I’m off to APSA for the next few days, meaning blogging will be sporadic. I’ll be presenting my Michigan paper on Citizens United on Thursday at 4:15 on this panel.
I have a work crunch, travel issues, and family commitments over the next month and a half that also could affect blogging. I am pleased that my new Loyola colleague Justin Levitt will be guest blogging for me from Sept. 3-10. If you have any tips during that period, send them to justin.levitt-at-lls.edu.
There may be some other adjustments through mid-October. Thanks for your continued support.
The NY Times offers this report.
The opinion is here. More from CLC.
Fascinating question about how the conduct alleged here differs from the usual conduct of Members of Congress.
I missed this item last week. The Commission has not been without controversy.
Political Wire rounds it up.
The Detroit News reports.
The Columbus Dispatch offers this report.
The latest from Harris County, TX.
It is a fiction and fantasy to take the position, as the FEC does, that a corporation paying for ads that are written, produced and placed by a Member of Congress, and that promote the Member or attack the Member’s opponent, is not engaged in illegal coordinated spending under campaign finance laws, where such ads are run in the middle of an election season but just over 90 days before the general election.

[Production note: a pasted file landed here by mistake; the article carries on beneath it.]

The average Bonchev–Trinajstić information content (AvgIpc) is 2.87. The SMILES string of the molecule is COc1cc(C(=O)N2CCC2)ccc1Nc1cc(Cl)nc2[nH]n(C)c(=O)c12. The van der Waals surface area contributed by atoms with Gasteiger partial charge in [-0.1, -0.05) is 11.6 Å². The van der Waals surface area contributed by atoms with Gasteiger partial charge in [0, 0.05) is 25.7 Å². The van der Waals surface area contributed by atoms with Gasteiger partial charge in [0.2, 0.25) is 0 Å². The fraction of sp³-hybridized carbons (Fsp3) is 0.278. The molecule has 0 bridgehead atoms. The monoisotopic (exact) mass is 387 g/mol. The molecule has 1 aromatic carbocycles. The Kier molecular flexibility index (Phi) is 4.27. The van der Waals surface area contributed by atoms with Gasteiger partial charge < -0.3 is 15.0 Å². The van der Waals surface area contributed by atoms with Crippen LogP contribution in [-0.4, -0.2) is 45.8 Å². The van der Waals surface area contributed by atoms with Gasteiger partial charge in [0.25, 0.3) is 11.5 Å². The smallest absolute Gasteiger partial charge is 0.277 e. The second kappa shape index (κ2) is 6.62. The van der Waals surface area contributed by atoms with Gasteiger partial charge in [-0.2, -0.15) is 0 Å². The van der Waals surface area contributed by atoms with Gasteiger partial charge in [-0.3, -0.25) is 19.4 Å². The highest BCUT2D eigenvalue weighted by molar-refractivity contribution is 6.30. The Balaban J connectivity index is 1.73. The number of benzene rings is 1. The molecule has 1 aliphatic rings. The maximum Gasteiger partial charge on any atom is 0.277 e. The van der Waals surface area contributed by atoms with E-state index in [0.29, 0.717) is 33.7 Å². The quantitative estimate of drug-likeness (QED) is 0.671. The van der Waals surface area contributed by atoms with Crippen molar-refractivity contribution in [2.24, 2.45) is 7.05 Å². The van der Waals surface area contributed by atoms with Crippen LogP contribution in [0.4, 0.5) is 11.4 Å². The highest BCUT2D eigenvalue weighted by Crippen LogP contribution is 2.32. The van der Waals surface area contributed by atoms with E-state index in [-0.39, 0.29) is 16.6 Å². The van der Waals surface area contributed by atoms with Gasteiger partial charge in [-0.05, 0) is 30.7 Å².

No one would buy this explanation for a minute, outside of the FEC Commissioners who did. And yet that is precisely what the FEC regulation allows.
Expect a lawsuit.
UPDATE: BNA says Wertheimer has not yet made a decision about suing.
Still MORE from CCP.
Political Wire reports. A write-in campaign apparently would be too late under Alaska law.
UPDATE: Richard Winger emails that although the date to run as an independent candidate in this race has passed, Sen. Murkowski could decide up to five days before the election to run as a write-in candidate.
The LA Times offers this report.
The NY Times offers this report, which begins: “Now for the heavy lifting. Having passed the Dodd-Frank Act earlier this summer, the bill that aspires to reorder our financial universe in the wake of the most serious economic crisis in generations, Congress has moved on to other matters. Regulators are left to write the rules that will make financial reform a reality — or not — and are beginning that laborious process.”